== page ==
• Not, “. . . so if you could find another solution, that would be great,” but rather: “Therefore, you need to find another solution.”

  9. Can anyone recommend a good cross-body bag for traveling (think sightseeing, etc.)? Not quite a messenger bag style. Was looking at Manhattan Portage (http://www.manhattanportage.com/catalog/product_info.php?products_id=155) but reviews said not enough organizational pockets, and Kipling (http://www.ebags.com/product/kipling/lancelot-shoulder-bag-new-colors/118218?productid=10118322) but seems too big. Though needs to be big enough to hold wallet, water, blackberry, etc. and possibly my netbook.

  10. shaking anon :

    Totally off-topic:
    Sorry for the threadjack, but I am shaking and don’t know what to do.
    I just sneaked a look at my husband’s phone contacts for the first time (he usually locks it). I saw the name of a woman I suspected him of having an affair with about 3 years ago. At that time, I found photos of them together at their mutual sports team party, and the photos were very flirty. He denied it.
    The reason why I know he is being deceptive is because the woman’s first name in his phone book was altered so it looks like a man’s name (he probably assumes I don’t know her last name).
    My husband (of 10 years) is always texting/emailing people discreetly, but this woman lives very far away now (we moved) so I don’t think it’s possible that he is physically seeing her.
    If I question him and especially if I admit to looking at his phone, he will be really pissed that I’m bringing it up IF he is innocent. If I do question him, how do I word it so he can’t make up stupid excuses? Do I randomly ask “When was the last time you communicated with her?”
    Or do I leave this alone since she is far away, knows he is married and hopefully knows better?

    • lawyerette :

      I am in favor of 100% openness in marriage. Not everyone will agree with me, but in this case I would have a calm conversation with your husband about what happened. Obviously you have some trust issues that may or may not be b/c of something he actually did. Pretending those aren’t there won’t help anyone. You say he denied an affair with her before, but why the heck were flirty photos with another woman ok even if that’s all they were? I would not be okay with that and my husband would never do anything like this. One photo is an accident, multiple ones are on purpose, at the very least he was flirting and at least in our marriage, that is a clear “no” line we both know. Talk to your husband.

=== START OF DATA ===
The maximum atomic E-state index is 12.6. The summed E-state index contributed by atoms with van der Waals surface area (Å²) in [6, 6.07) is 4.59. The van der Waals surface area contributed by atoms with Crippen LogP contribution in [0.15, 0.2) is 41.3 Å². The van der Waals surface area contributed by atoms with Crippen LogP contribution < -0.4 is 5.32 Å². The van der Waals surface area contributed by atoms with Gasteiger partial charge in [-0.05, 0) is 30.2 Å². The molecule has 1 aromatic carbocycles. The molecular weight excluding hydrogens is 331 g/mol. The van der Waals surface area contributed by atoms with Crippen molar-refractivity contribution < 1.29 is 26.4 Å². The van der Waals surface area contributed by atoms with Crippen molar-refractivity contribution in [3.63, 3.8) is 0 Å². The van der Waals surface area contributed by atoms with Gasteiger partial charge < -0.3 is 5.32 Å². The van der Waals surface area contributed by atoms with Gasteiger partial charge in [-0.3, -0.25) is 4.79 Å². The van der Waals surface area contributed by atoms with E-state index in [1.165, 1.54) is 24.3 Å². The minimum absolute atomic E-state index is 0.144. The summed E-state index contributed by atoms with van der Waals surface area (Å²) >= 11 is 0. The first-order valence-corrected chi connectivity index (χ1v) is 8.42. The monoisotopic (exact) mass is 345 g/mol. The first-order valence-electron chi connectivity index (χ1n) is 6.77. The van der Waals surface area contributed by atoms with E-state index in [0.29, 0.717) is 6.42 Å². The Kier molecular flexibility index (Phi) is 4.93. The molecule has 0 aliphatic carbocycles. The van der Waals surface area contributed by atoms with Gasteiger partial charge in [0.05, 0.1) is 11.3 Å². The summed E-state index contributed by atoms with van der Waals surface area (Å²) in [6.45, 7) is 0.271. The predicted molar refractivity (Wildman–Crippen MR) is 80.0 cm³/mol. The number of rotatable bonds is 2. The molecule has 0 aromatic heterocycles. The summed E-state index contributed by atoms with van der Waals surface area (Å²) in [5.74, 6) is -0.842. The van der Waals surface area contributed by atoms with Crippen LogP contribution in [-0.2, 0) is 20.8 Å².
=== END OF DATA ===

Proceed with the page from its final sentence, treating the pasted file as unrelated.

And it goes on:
• I agree, both that she should talk to him and that there should be 100% openness in marriage.

        If I felt like this, I know that there’d be no way I could just let it go. Talking about it might (in fact, probably will) lead to an argument, no matter how you approach it, but it needs to get in the open. After you speak to him, regardless of the outcome, I think counseling is likely to be in order. Even assuming that he’s not done anything wrong, it sounds like there are some trust issues that need to be addressed- you (rightly or wrongly) appear not to trust him like you should, and you should both be on the same page about boundaries and what is and is not OK as far as things like flirty pictures, and it might help to have a neutral moderator to help work that out.

    • My gut is telling me that you need to ask him about it because it will bother you to no end if you don’t, but I will let other ladies give you advice on how to go about doing that. Sending you a big hug and wishes that this will get quickly resolved.

    • He’ll be really pissed if you bring it up even if he is guilty. It is extremly common for a cheater that’s confronted to attempt to deflect by getting very angry at the accuser.

      IMO the problem is that your husband and you don’t trust each other. I would go into counseling. He locks his contacts? Why? You keep checking? You think he had an affair! He would not try to reassure you if you suspect he’s cheating on you?! It all sounds not good.

      • lawyerette :

        Agree. Counseling (individually and together) will really help. Maybe there are reasons in your past why you don’t trust your husband but it sounds like he isn’t really helping you with that. It’s really important to not ignore these things, they just build up over time.

      • Yes. Be prepared for anger, regardless of whether he is in the wrong.

      • The fact that he locks the contacts on his phone and you don’t know the code/unlock combo is a red flag to me. Life partners need to be able to access this basic information, if only for emergencies.

    • AnonInfinity :

      I think you have to bring this up now because it will gnaw at you until you get some sort of answer.